The Paradox of Choice offers a well known critique of the assumption that more choice is better. It argues that in fact the greater the choice the more stuck and dissatisfied we become.
The argument rests on a number of studies, the most famous of which is set in a grocery store where customers were offered a sample of 24 different flavors of jam and then afterwards a sample of only 6 flavors of jam. With 24 flavours, more people came to the table, but only 1/10th as many actually bought jam.
This paradox seemingly shows up everywhere, from pension funds to speed dating. And indeed I have used the paradox of choice to help explain Career Paralysis - a situation where people hate their jobs, but get stuck when they try to think about all the alternatives.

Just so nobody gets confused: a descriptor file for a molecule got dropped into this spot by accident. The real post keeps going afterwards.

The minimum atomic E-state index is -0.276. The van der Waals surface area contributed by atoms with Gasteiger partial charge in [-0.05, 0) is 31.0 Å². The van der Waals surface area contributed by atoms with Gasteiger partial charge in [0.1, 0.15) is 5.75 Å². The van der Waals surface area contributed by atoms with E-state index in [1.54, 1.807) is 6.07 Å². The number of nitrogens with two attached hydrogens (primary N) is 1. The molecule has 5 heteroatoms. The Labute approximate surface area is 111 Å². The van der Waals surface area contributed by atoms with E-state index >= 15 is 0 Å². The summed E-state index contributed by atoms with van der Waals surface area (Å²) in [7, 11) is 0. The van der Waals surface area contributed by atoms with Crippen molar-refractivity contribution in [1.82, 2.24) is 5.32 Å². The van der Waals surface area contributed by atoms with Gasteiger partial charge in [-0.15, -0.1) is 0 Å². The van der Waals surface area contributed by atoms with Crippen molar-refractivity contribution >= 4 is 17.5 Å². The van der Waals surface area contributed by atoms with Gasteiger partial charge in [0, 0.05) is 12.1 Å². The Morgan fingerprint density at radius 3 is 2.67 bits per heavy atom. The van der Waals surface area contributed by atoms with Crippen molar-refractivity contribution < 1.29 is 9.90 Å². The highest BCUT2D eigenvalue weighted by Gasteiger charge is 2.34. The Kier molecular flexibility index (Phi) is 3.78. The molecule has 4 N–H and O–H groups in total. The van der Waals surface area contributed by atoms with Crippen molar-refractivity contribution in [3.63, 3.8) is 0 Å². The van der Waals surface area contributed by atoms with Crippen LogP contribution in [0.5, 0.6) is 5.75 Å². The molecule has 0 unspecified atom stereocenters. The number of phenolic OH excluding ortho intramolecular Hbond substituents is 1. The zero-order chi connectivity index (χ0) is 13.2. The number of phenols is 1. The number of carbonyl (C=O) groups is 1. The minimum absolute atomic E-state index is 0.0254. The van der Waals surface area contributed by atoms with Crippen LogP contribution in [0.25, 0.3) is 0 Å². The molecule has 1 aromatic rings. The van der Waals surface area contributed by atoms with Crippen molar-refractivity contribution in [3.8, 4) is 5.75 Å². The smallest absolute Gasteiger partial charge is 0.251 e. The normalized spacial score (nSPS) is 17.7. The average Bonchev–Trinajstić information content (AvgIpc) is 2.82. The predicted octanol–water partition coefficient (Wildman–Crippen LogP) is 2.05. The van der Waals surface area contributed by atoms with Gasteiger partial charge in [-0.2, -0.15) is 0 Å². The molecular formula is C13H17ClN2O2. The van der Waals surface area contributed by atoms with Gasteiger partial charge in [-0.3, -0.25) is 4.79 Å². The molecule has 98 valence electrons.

The trouble is that as with any seemingly intuitive life rule, reality is far closer to 'it depends' than it is to the rule.
Recent research has questioned the existence of any such paradox. A meta analysis by Scheibehenne, Greifeneder and Todd in January 2010 found the overall effect of 'choice overload' was virtually zero: "We could not explain when and why an increase in assortment size can be expected to reliably decrease satisfaction, preference strength, or the motivation to choose," the authors write.
Indeed, sometimes they found that more choices actually facilitates choice and increases satisfaction, exoecially if we have strong prior preferences or expertise. (This is why in career decision making it's so important to enhance self understanding and build a clear set of decision criteria).
But we should all beware of the 'big idea' book which seems to explain a general rule about human behaviour. Beware of experts who seem to peddle easy solutions to difficult situations.
9 times out of 10 there is no general rule. In psychology, context is everything.